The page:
A supportive community doesn’t have to be one that also stutters however, and it’s important that friends, family, and colleagues of a person who stutters understand what stuttering is, and how they can be supportive.

People who stutter needn’t be coddled or handheld, they are often confident and expressive people with many great opinions just like everyone else – but a negative or unsupportive community can be a huge hindrance.

If you are someone who stutters and you’ve found that people around you:

  • Talk over you
  • Finish your sentences
  • Make you feel a sense of urgency, like you need to hurry your speech
  • Or generally don’t make you feel comfortable talking

There is a chance they may not know how to handle a situation with ease. If they care about you, they will be eager to know what it is they are doing that is unhelpful, and what they can do to help – so let them know.

Only through educating as many people as we can about stuttering can we really create a world that is supportive and understands what stuttering is and how they can help.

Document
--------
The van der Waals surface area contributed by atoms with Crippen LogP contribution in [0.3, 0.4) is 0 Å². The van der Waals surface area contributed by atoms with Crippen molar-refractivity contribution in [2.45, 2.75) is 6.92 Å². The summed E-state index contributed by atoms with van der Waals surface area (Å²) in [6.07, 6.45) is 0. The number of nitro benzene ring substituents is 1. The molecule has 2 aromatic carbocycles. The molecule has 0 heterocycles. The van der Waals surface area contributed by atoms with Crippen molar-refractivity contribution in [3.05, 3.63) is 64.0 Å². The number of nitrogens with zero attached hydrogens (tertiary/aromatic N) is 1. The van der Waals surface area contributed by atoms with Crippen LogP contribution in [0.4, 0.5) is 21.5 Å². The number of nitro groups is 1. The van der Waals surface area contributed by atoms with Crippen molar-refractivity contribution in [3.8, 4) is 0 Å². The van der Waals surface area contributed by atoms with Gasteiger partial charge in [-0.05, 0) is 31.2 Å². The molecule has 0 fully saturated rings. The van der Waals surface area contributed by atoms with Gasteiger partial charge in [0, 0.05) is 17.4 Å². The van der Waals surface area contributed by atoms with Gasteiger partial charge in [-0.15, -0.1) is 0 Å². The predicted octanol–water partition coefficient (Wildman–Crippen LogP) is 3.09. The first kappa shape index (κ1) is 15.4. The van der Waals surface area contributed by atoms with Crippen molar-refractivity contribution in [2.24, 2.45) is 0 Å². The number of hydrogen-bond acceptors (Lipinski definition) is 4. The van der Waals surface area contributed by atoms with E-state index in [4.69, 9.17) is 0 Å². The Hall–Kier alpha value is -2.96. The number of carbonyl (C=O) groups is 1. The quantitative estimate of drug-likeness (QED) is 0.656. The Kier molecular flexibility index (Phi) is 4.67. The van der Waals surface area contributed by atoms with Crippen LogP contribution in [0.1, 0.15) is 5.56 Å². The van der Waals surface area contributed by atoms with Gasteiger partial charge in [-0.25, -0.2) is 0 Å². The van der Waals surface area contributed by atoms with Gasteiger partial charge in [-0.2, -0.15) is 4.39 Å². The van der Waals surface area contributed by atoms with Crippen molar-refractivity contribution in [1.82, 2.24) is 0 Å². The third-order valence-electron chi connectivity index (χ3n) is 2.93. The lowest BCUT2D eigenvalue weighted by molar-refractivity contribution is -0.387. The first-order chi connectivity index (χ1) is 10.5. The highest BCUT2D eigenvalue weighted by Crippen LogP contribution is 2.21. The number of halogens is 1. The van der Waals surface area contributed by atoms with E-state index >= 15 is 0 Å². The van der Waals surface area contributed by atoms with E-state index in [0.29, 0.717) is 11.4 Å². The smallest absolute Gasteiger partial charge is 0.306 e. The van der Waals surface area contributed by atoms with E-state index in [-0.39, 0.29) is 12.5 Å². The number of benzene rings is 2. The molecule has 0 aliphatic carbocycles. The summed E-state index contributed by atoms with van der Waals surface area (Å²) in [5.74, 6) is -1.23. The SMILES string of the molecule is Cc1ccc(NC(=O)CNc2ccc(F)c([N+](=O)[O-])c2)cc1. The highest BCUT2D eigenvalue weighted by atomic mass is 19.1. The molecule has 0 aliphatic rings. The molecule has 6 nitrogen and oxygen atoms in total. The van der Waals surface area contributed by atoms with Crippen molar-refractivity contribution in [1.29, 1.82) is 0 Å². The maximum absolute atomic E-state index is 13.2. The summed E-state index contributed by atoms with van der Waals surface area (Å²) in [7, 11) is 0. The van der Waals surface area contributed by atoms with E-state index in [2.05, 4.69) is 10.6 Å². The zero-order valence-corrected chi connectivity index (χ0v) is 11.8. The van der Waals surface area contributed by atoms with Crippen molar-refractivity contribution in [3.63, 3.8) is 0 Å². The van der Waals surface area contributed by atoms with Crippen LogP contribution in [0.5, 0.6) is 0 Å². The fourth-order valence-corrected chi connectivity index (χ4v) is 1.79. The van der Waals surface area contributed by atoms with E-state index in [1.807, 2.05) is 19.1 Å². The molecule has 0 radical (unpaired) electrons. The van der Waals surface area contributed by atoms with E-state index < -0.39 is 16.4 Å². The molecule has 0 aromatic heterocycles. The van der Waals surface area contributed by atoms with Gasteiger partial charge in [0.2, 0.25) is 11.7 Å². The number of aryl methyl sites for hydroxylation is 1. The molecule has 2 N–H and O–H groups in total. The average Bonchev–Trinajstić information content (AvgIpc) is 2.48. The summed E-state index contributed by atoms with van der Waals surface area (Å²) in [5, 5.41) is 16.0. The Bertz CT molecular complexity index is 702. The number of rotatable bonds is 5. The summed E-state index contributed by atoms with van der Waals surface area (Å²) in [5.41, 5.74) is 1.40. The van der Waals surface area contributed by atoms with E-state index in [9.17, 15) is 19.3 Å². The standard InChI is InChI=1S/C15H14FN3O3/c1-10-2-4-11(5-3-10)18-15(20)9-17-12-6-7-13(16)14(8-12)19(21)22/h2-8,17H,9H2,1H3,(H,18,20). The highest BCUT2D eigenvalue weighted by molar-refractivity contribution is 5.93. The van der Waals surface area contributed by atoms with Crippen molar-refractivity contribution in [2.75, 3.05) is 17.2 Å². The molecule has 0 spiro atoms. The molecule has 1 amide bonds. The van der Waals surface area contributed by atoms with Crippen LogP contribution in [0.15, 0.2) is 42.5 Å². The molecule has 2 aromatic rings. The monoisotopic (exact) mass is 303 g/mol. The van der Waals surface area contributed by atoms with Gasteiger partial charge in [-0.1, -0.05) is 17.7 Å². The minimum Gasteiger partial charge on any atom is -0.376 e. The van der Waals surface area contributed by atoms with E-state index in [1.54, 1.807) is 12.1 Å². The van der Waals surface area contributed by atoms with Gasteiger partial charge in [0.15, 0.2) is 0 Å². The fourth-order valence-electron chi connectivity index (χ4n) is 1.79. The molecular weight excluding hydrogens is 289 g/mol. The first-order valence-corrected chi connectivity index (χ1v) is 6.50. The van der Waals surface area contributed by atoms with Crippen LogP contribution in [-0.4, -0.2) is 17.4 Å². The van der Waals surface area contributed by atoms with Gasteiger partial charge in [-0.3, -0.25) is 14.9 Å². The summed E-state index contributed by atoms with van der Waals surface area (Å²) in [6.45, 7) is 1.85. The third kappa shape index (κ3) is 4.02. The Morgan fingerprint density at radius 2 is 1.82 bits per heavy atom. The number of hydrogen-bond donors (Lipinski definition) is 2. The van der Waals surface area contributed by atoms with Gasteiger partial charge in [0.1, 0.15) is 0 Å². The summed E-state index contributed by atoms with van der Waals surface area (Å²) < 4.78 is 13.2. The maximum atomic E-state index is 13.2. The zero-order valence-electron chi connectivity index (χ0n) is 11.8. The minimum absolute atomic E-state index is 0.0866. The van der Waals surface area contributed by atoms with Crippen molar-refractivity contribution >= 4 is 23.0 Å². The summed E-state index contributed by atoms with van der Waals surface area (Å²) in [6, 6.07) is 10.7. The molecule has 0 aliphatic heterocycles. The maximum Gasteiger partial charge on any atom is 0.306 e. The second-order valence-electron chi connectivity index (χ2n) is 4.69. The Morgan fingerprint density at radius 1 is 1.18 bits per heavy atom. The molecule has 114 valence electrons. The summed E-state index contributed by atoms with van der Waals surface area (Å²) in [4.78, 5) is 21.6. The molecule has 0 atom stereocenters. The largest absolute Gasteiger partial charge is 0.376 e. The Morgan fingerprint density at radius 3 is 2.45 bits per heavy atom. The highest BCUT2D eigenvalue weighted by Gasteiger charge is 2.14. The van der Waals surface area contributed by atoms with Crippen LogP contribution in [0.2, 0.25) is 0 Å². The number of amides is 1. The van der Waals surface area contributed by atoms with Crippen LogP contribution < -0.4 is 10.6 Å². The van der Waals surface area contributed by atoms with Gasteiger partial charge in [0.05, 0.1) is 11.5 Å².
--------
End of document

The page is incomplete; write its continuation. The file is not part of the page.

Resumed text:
Don’t be afraid to correct people, and tell them how you feel, so that you can find a community of people that supports you.

Why mental health should be a focus for people who stutter

Mental health is an important issue for everyone, and something everyone should be actively working to improve and look after for themselves – but it’s even more important for those who have disorders that may cause certain emotions and have various negative effects on their self-esteem or outlook.